- Since Laurel Halo's King Felix EP in 2010, it's been impossible to predict which corner of electronic abstraction she'll occupy next. Leftfield bedroom pop, intimate ambient, unconventional techno—Halo has skillfully moved through these sounds, making them her own while displaying a rare dexterity with production. Two years after her excellent Chance Of Rain album on Hyperdub, In Situ sees the Michigan-born artist continuing to trust her instincts as she debuts with an Honest Jon's double-EP full of uniquely disjointed workouts.
It's hard to pinpoint any recurring sounds throughout Halo's diverse discography, but she has some recognizable tendencies. She favors unconventional structures and arrangements, and tracks come laden with hand-sculpted sonic details. This craftsmanship is at the heart of In Situ. Though influenced by dance floor-ready techno, these eight tracks are loose and lopsided—their tumbling rhythms keep momentum up while Halo twists her opaque samples and unbound melodies. Live manipulation gives In Situ its textures, as Halo hardly lets a few bars go by without tweaking rhythmic elements, introducing new sonics or briefly leaning on an effect. The movements are unpredictable but never distracting or overwhelming.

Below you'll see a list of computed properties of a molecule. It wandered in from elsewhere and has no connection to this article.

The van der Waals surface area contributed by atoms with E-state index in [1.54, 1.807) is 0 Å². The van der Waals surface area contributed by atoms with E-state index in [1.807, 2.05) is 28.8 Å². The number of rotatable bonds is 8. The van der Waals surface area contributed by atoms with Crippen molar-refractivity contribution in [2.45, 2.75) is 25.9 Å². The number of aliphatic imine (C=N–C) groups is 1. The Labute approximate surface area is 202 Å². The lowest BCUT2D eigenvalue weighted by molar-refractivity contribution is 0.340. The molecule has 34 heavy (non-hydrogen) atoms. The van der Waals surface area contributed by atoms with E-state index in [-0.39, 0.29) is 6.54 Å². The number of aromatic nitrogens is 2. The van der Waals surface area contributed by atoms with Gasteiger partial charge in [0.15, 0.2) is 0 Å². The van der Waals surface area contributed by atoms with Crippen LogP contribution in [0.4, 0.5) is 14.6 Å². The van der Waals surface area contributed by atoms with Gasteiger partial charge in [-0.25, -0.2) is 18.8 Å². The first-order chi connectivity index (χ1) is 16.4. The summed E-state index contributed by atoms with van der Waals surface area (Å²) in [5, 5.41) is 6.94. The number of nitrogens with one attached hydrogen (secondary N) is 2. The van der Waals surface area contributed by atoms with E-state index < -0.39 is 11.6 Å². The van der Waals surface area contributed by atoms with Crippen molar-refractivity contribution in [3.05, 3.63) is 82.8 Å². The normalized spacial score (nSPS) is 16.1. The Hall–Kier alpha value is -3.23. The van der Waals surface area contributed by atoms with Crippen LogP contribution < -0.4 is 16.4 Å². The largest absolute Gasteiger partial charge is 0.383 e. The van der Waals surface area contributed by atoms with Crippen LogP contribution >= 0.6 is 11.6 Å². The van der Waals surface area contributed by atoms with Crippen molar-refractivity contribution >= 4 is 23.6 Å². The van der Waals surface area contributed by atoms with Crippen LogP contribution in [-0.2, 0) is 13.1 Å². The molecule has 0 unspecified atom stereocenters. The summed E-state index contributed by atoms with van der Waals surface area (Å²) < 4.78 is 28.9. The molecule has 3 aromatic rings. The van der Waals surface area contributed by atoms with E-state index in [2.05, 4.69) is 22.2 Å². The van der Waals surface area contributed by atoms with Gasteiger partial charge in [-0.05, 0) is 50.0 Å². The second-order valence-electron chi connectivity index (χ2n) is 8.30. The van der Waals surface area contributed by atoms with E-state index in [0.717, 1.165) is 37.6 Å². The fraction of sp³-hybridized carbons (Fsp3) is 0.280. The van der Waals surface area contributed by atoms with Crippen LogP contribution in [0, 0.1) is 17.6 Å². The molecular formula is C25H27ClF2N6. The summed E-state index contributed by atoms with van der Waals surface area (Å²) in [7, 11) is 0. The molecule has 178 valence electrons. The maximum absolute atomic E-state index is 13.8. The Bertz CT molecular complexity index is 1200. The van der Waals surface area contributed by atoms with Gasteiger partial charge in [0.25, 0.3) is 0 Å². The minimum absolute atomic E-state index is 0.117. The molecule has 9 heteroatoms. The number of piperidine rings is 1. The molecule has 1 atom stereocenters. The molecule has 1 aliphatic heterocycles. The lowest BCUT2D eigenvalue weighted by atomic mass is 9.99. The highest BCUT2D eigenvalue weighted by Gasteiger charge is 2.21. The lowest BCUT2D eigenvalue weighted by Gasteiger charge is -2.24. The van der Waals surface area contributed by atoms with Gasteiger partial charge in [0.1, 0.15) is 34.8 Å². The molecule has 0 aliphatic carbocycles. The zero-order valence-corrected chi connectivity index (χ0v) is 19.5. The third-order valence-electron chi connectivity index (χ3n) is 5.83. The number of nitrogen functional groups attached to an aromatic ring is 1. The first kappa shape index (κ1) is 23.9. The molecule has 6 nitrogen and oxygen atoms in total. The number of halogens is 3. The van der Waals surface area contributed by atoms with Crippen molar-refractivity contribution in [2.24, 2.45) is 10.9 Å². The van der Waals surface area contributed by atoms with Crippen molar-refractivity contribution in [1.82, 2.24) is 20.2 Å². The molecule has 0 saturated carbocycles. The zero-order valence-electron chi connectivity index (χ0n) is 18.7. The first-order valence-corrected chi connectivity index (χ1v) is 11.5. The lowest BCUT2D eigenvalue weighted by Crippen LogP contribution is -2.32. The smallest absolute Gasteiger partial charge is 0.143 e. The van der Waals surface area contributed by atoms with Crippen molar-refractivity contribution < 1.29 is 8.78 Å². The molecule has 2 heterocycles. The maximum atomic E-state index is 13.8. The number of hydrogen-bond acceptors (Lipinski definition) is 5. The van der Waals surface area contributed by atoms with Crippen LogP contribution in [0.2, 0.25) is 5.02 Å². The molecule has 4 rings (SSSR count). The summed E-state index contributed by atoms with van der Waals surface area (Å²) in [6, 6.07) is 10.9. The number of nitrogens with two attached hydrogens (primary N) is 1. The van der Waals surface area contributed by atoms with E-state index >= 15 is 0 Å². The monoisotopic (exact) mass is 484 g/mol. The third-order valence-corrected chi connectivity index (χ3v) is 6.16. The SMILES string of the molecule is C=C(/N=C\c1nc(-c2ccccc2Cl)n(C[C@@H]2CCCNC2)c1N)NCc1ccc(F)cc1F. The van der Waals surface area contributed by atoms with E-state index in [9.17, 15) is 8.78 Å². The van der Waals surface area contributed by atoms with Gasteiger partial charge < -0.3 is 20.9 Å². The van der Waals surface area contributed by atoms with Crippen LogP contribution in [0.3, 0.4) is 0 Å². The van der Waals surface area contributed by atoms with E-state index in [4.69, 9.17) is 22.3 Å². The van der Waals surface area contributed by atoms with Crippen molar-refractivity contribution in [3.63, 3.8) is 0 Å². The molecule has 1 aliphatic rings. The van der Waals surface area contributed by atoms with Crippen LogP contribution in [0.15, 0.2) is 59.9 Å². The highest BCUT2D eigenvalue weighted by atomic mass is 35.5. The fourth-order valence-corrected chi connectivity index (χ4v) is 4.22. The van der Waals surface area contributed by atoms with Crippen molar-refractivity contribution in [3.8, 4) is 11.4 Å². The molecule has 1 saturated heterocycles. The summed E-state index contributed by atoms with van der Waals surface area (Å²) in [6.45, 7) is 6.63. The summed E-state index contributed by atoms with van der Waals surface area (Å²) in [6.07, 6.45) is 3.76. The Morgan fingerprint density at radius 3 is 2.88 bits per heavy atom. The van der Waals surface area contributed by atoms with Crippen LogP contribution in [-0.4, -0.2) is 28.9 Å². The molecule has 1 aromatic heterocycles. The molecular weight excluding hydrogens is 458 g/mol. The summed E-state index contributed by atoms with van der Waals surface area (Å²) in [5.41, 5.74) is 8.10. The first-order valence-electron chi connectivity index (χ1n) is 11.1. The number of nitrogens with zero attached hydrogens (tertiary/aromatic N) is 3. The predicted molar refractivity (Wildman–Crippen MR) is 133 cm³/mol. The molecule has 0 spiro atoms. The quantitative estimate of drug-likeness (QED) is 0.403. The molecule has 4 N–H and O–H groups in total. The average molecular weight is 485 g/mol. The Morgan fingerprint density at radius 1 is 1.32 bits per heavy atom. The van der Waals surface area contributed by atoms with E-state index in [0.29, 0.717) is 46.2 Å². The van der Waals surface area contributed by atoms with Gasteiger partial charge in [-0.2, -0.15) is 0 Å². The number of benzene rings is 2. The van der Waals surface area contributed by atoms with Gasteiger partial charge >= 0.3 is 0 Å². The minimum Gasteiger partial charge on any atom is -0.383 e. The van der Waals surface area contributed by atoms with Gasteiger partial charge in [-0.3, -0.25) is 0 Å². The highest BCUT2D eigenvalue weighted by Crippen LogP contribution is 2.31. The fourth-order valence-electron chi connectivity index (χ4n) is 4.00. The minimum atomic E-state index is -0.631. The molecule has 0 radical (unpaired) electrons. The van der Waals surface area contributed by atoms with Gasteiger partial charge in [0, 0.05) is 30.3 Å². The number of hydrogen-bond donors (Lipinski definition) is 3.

The results of her process come in varying shapes and sizes. "Leaves" sounds like a visceral outtake from Jan Jelinek's Loop-Finding-Jazz-Records as it cycles through obtuse string loops surrounded by big kicks, military snares and rhythmic clatter in the process. "Drift" stretches its dubby underpinnings into light experimentation, muffling its lethargic bassline beneath grainy organ stabs and punchy machine percussion. Closing In Situ is "Focus I," which revolves around a jazzy, soul-burnt keyboard solo. Halo lays the notes atop a multi-layered shuffle that flickers with miniature rhythmic details. It's a sweet reminder that, though the producer's technical abilities only continue to evolve, she's in no danger of losing her underlying musicality in the process.
D1 Focus I